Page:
A number of companies and individuals have expressed appreciation at the work of the Unemployment Insurance Fund (UIF) and its quick response in disbursing COVID-19 Temporary Employer/Employee Relief Scheme (TERS) benefits which have, in most cases, been handed over to the workers.
The UIF, an entity of the Department of Employment and Labour has since April 16, 2020 paid benefits of over R11-billion (R 11 314 188 205.70) for the benefit of 2 047 227 workers through 161 567 companies that launched claims on their behalf.
This method of paying out was borne out of an agreement reached at National Economic Development and Labour Council (NEDLAC) which represents workers through unions, employers and the community.
In one of the letters of testimonial, the Metair Group of companies expressed appreciation for the department’s efforts in paying over the relief benefits. The quick payment meant that Metair subsidiaries were able to pay almost 7 000 employees TERS benefits for April. The company also confirmed that all monies received were paid over to the employees.
Paul Vermaak, Human Resources director said: “I can assure you that Metair is appreciative of your department’s efforts, starting with day one and had it not been for constant support of your department of the individuals in the respective subsidiaries, our employees could have been affected detrimentally.
“Under the most difficult circumstances we support your ongoing efforts and ongoing commitment”.
The Metair group consists of a number of companies including: Smiths Manufacturing, Smiths Plastics, trading as Automould, Supreme Springs, ATE, HESTO Harnesses, Lumotech, First National Batteries, DENSO Sales South Africa and UNITRADE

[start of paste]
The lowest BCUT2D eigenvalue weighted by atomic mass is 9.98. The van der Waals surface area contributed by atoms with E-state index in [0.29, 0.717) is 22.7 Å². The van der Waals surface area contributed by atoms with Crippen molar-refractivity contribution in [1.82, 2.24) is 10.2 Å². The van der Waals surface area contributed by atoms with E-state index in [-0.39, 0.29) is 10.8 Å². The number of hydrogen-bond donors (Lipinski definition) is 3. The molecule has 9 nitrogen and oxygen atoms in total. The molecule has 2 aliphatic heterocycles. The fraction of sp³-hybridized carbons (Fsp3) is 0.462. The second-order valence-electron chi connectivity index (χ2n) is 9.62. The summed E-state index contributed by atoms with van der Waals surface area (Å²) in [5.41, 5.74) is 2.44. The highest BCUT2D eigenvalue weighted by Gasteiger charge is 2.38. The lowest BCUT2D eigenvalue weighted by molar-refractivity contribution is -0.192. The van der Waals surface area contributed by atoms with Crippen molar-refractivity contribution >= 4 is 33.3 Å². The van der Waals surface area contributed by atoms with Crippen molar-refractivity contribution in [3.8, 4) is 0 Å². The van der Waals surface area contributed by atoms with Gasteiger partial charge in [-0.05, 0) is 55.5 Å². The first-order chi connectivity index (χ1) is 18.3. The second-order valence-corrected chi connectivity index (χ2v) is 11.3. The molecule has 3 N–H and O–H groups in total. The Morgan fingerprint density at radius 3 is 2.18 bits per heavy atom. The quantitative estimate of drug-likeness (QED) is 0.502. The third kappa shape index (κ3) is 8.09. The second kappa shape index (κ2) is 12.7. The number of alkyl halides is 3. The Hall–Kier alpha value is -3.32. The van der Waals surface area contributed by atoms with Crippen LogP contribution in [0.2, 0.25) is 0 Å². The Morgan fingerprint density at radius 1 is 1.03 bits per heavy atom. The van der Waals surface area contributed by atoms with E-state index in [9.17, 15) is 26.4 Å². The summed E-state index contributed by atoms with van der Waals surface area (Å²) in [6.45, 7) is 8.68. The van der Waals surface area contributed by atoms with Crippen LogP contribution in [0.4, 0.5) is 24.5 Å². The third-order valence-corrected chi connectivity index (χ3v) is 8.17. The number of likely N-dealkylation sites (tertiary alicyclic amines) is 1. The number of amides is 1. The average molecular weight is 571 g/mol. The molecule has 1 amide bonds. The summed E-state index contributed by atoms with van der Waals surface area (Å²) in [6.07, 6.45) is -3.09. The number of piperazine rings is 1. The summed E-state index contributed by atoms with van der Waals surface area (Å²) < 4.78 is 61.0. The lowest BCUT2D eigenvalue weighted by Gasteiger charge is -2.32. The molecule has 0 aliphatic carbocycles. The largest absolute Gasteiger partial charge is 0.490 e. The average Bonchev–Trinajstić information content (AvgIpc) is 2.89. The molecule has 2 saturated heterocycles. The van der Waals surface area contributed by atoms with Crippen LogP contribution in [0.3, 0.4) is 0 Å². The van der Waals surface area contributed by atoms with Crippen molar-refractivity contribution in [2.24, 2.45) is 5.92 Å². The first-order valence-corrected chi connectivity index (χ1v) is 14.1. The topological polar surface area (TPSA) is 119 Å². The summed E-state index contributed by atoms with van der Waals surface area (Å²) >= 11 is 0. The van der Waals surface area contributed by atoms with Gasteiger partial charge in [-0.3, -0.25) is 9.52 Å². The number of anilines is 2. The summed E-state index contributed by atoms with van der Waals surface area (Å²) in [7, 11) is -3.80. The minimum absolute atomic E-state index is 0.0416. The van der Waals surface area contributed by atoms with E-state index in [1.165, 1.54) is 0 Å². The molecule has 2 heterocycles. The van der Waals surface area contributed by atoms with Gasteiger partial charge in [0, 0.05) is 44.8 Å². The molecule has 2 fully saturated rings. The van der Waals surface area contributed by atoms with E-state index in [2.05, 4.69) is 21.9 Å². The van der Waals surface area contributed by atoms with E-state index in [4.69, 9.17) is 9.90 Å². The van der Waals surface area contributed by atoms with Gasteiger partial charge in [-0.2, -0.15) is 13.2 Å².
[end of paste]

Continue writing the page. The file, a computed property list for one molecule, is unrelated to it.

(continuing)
In response, the Commissioner of the UIF, Teboho Maruping, paid tribute to the Fund’s employees and their commitment to be change agents and a force for good during the pandemic.
“We have been at the receiving end of some of the vitriolic comments and I am happy that our colleagues have kept their eyes on the ball and delivered for most of the time. We have been ably led by Minister Thulas Nxesi and the Director General of the Department of Employment and Labour, Thobile Lamati. Their dogged insistence that where possible “no South African should be left behind” has borne positive fruit”, he said.
Maruping further urged companies that have not provided the UIF with all the pertinent details to do so, so that further 503 629 workers can benefit from over R2-billion that the department is ready to pay as soon as the details are furnished.
“Taking into account that each breadwinner takes care of at least nine others, this means that millions of beneficiaries have been placed in an undesirable position and have been denied what, by law, should be relief benefits this time”, he said.
In addition there are 22 781 workers who have also not received their monies because the accounts have failed bank verification and the UIF is adamant that as soon as correct details are furnished, the benefits would be paid over. Just over R100-million (R106 620 941.63) has been held back pending correct details.
This is over and above the UIF continuing to meet its obligations for ordinary benefits.